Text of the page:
Carnival Corporation (NYSE:CCL) is a company that’s faced disaster before and come back stronger than ever. From the sinking of its Costa Concordia ship in 2012 to the 2013 “poop cruise” of the Carnival Triumph to the December 2019 collision between two Carnival ships in Cozumel, CCL stock has always recovered.
But the novel coronavirus is a disaster on another scale altogether. It’s knocked Carnival stock back 75% so far this year. Has that crash created a buying opportunity?
Cruise Lines Are in Trouble, With No Government Lifeline
Travel industries from airlines to online booking sites are in trouble as a result of the coronavirus pandemic. However, none of these is being hit quite so hard as the cruise industry. Christopher Muller is a senior professor at Boston University’s School of Hospitality Administration. He describes a bleak situation for companies like Carnival Cruise:
“This will be a disastrous time for the industry. When you have 3,500 people booked on one of these mega cruises and the boat doesn’t go, it’s an enormous expense. Someone’s paying for that boat that’s sitting idle in the harbor and it’s very hard to recapture those ongoing fixed-cost losses. Airlines have much smaller capacity vehicles, so while grounding a 150- or even 400-seat airplane is expensive, they can react much quicker.”
Carnival has cancelled all cruises through May 11, and last week it announced some routes would be shut down until November.
The company says it needs $1 billion per month to survive. It’s raised $6 billion in stock and debt to help it survive until its cruises resume. However, it probably won’t receive assistance from the government. By setting up offshore operations to avoid paying U.S. taxes, cruise lines — including Carnival — made themselves ineligible for funds from the $2 trillion coronavirus stimulus package.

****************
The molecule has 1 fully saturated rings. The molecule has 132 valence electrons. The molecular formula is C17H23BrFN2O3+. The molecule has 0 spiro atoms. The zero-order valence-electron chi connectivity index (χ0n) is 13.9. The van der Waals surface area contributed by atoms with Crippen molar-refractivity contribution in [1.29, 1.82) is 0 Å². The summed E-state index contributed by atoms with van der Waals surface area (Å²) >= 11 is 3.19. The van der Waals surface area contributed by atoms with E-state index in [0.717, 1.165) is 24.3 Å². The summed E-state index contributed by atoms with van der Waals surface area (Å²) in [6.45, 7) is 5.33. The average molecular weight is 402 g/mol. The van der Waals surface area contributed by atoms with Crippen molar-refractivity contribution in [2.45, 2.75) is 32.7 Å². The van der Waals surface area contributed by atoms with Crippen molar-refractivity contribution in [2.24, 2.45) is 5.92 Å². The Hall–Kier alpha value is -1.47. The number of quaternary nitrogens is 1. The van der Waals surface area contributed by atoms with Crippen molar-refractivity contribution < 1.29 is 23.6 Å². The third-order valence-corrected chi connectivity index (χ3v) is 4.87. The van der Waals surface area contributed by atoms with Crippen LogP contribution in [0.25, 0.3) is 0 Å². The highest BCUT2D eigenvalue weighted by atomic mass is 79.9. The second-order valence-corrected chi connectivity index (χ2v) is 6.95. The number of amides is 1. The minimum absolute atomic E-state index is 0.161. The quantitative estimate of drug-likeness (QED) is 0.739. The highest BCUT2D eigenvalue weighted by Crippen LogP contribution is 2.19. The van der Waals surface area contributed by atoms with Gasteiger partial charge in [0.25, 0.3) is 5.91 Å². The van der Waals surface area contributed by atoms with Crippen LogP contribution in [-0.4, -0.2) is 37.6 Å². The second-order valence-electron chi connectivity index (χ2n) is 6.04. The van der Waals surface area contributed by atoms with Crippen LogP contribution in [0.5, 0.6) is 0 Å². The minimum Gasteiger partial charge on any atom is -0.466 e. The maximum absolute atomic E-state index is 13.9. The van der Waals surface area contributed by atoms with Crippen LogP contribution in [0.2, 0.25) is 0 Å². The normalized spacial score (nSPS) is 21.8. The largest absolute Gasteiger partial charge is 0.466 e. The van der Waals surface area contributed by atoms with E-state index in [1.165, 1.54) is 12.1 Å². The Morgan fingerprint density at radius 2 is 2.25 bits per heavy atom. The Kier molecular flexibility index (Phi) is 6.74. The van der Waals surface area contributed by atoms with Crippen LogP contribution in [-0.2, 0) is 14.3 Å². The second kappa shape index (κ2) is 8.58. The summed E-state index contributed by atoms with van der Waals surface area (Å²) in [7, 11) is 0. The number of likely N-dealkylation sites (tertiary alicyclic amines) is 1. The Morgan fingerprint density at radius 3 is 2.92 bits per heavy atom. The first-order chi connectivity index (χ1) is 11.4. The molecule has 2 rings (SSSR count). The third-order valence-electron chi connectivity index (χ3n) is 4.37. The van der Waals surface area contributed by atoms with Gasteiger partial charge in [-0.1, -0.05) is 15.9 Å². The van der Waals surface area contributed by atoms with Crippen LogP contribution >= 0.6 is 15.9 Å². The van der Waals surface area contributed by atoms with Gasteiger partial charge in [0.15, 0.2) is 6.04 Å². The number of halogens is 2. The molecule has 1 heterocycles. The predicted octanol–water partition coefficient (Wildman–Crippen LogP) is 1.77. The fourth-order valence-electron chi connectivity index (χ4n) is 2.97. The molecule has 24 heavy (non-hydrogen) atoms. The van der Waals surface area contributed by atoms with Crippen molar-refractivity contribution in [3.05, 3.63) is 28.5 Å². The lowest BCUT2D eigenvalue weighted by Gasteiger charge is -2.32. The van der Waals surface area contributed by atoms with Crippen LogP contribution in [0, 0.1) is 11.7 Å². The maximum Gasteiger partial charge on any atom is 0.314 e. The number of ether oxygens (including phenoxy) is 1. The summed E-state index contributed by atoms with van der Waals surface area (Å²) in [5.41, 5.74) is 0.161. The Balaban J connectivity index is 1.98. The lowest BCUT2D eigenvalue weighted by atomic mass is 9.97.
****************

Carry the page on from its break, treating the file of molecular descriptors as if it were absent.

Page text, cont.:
How Is Carnival Faring Compared to Other Cruise Lines?
The situation started to go downhill for cruise line stocks by mid-January. At that point, the coronavirus was running rampant in China. With that country accounting for roughly 5% of the global cruise market and companies cancelling cruises, investors were beginning to get nervous. As we all know, things subsequently deteriorated quickly for the sector. Norwegian Cruise Line (NYSE:NCLH) is down 76% this year, while Royal Caribbean (NYSE:RCL) has lost 68% of its value in 2020.
So the cruise industry in general is hurting. Carnival isn’t alone, but that’s not much consolation — especially when governments are reluctant to help the industry.
Could the Sector Recover?
Professor Muller makes the point that cruise lines will have a huge image problem to overcome:
“They’ll highlight the things you can do that you can’t do anywhere else, the luxury of this floating hotel going from place to place. But look at that ship off Oakland. If you’re stuck in your cabin, it’s a zombie prison, and that’s the perception [of cruising] right now.”
Despite that considerable obstacle, he thinks that deep discounts will go a long way toward overcoming passenger reluctance to go back to taking cruises.
The question is: will cruise lines like Carnival survive in the meantime?
The Bottom Line on CCL Stock
Carnival’s stock has been downgraded by multiple investment firms over the past several weeks. On Mar. 23, Wells Fargo revised its rating for CCL stock to “underperform,” with a 12-month price target of just $6.
Maybe cruising will bounce back in 2021, and Carnival’s stock will recover from yet another disaster, paying off handsomely for those who invested in it now. Maybe the cruise industry will never recover from the coronavirus. It really could go either way. An investment in Carnival stock is a gamble that may be even riskier than cannabis stocks at this point.
As of this writing, Brad Moon did not hold a position in any of the aforementioned securities.